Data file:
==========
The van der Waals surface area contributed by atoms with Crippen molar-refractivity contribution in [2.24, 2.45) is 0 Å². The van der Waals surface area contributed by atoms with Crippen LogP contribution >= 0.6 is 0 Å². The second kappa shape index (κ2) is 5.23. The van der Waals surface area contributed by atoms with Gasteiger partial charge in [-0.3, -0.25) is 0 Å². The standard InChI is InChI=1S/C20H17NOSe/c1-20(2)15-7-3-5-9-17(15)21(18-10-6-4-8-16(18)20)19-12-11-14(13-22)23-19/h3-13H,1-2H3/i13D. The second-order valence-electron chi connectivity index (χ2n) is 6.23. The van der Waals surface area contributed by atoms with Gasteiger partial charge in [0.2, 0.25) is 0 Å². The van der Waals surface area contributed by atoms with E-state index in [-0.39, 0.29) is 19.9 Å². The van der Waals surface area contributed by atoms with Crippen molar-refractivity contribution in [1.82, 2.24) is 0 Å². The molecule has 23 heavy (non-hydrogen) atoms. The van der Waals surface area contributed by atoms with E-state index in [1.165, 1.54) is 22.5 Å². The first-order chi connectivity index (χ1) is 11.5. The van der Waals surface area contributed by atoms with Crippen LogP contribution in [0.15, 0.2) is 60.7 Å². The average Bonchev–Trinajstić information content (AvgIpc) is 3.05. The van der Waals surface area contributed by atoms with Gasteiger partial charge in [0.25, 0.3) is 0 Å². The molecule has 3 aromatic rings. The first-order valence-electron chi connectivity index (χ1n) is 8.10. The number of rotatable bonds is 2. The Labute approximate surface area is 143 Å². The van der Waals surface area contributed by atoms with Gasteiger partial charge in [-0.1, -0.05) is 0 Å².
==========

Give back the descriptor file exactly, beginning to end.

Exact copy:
The van der Waals surface area contributed by atoms with Crippen molar-refractivity contribution in [2.24, 2.45) is 0 Å². The van der Waals surface area contributed by atoms with Crippen LogP contribution >= 0.6 is 0 Å². The second kappa shape index (κ2) is 5.23. The van der Waals surface area contributed by atoms with Gasteiger partial charge in [-0.3, -0.25) is 0 Å². The standard InChI is InChI=1S/C20H17NOSe/c1-20(2)15-7-3-5-9-17(15)21(18-10-6-4-8-16(18)20)19-12-11-14(13-22)23-19/h3-13H,1-2H3/i13D. The second-order valence-electron chi connectivity index (χ2n) is 6.23. The van der Waals surface area contributed by atoms with Gasteiger partial charge in [0.2, 0.25) is 0 Å². The van der Waals surface area contributed by atoms with E-state index in [-0.39, 0.29) is 19.9 Å². The van der Waals surface area contributed by atoms with Crippen molar-refractivity contribution in [1.82, 2.24) is 0 Å². The molecule has 23 heavy (non-hydrogen) atoms. The van der Waals surface area contributed by atoms with E-state index in [1.165, 1.54) is 22.5 Å². The first-order chi connectivity index (χ1) is 11.5. The van der Waals surface area contributed by atoms with Crippen LogP contribution in [0.15, 0.2) is 60.7 Å². The average Bonchev–Trinajstić information content (AvgIpc) is 3.05. The van der Waals surface area contributed by atoms with Gasteiger partial charge in [0.25, 0.3) is 0 Å². The molecule has 3 aromatic rings. The first-order valence-electron chi connectivity index (χ1n) is 8.10. The number of rotatable bonds is 2. The Labute approximate surface area is 143 Å². The van der Waals surface area contributed by atoms with Gasteiger partial charge in [-0.1, -0.05) is 0 Å².